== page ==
Nov 05, 2012, 04:26AM

Two of the Serious People Get a Little Serious About Climate Change

A few storms in the right place may make the elites sit up. But it's a gradual process.

Barack obama and michael  007.jpeg?ixlib=rails 2.1

My nonexistent Twitter account (@BlindfoldedCagliostro) had this Tweet ready to go: “Big Sandy gives Obama 2nd term and also 2nd term agenda. Regular floods, rubble = Save us from global warm.” But the Sunday talk shows came and went with nothing about Sandy as proof of climate change. All right, we're looking at a gradual process of conversion. There will be more storms, including more storms aimed at the East Coast, and global warming will morph from a high-toned but remote subject to an up-close and terrifying crisis. Last week we saw some early signs of the change in elite opinion.

The political, financial and media elites happen to overlap in the person of Michael Bloomberg, mayor of New York City and founder of the Bloomberg news empire. Slapped hard by Sandy, Bloomberg has lurched into a new mode of consciousness. It's like his regular one but with a key difference. Until last wee Bloomberg believed that global warming was real and a problem, but he also believed (I think) that New York wouldn't suffer any repeated crises involving extreme weather. The second belief never made sense and now it's gone. It leaves Barack Obama looking very good to the mayor.

After a year of talking about the President's shortcomings, Bloomberg has now endorsed him over Mitt Romney. Why? “One sees climate change as an urgent problem that threatens our planet; one does not.” Yes, Bloomberg throws in some more reasons (abortion, gay marriage). But they didn't add up to an endorsement until Sandy. Leadoff point in the mayor' statement: “Our climate is changing.”

The oddest thing: Bloomberg doesn't point to Obama's performance during Sandy. That at least would be late-breaking evidence. Instead he points to steps taken long before: “setting higher fuel-efficiency standards for cars and trucks,” “tighter controls on mercury emissions.” And nothing about the attempt to pass cap-and-trade. It's like Obama is at least on the right side of climate change, and Bloomberg wants a climate change candidate and fast, so he'll take anyone who qualifies. As it happens, Obama is the only one in sight.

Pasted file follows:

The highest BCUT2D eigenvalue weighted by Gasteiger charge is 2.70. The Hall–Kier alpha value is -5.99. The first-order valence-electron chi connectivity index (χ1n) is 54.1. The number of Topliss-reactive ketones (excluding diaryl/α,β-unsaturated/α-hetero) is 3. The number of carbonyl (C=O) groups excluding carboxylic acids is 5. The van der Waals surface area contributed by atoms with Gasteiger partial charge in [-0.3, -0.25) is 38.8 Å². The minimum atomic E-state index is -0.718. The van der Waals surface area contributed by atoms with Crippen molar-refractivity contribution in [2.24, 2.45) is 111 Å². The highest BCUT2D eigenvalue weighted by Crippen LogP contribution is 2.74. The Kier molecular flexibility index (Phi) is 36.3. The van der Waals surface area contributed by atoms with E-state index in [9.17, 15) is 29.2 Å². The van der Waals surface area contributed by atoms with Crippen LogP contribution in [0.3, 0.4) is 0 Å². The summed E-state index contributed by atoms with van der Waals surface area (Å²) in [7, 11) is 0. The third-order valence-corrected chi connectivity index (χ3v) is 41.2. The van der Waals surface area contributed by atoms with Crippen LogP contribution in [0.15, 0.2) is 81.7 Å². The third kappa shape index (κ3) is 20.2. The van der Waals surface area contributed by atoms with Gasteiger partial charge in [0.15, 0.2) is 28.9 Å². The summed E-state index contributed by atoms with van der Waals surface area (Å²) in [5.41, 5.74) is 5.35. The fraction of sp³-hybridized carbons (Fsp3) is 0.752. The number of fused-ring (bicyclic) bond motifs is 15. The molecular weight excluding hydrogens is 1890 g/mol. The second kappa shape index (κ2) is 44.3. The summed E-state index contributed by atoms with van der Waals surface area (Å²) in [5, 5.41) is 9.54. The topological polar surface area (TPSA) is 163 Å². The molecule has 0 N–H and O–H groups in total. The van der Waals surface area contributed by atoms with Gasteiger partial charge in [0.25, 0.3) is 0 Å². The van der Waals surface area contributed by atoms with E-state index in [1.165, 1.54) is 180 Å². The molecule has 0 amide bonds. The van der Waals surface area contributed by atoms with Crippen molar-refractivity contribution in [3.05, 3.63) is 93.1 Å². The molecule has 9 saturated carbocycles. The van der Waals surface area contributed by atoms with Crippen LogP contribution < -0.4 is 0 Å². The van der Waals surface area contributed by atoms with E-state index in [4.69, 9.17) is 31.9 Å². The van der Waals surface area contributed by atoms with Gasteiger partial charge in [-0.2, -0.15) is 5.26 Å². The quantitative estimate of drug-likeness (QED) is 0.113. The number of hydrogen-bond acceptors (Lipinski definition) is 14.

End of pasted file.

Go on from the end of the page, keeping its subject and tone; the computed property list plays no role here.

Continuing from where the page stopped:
Bloomberg might have noticed before, but it was too much fun dispensing pox-on-both-your-houses centrism. Even now he makes Obama his whipping boy for all the bad vibes that have come out of Washington. In his endorsement, the Mayor says Obama has “devoted little time and effort to developing and sustaining a coalition of centrists… doomed hope for any real progress…  engaged in partisan attacks... focused more on redistributing income than creating it.” But what the hell, at least Obama recognizes what's crazy and what isn't on the climate issue.

Of course, this means that the other party put up a candidate who sees no reason to avoid insanity. This is the same party Obama has had to deal with all these years, so you'd think he wouldn't be to blame for all the partisan division. But the mind of a really determined centrist becomes clear only by degrees.

Chuck Todd's matter-of-fact mention. Another incident. A cable news personality on MSNBC rattled through the morning's news and told the audience that, come on, these big storms have a cause.

“Second year in a row the New York Metro area hit by this stuff,” Todd told viewers on last Wednesday’s Daily Rundown. He was being brisk. “Let's not bury our heads in the sand when it comes to—something has changed in the Atlantic. The climate has changed.” Then, with a lunge toward plain speaking: “It's called climate change, folks.”

All the while he had cable-news glyphs and digital picture rectangles floating in the left side of the screen, and behind him was a backdrop consisting of the White House divided into other picture-rectangles. I think New Age cocktail jazz was playing, the sort of thing you hear when reviewing a motel's options for cable movies. In short, the screen showed the usual crowded but soothing environment you find on cable news in the morning. Except Todd was saying “The climate has changed.”

The mention came in the middle of standard election coverage: “Move Minnesota, move Wisconsin, see what that leaves” and “But then you have to look at the campaign body language” and “The bottom line is they're both right.” The scene was like watching a TV newscaster in an old movie saying that Godzilla is here but let's talk about what's going on in parliament.

Lesson. Before Sandy, the four campaign debates went by without a word about climate change. That was fine with everyone but the greens and some liberal soreheads. Now Godzilla has at least been mentioned, and he's scared a fairly vain billionaire mayor into climbing down and making a choice.

So how do you create a major political issue? Just take a lot of water and air and send it barreling toward your country's major media outlets, its financial center and its political capital. Throw in devastation for the regular people, as a sign that there's a toll to come. Warning: The process may have to be repeated. 


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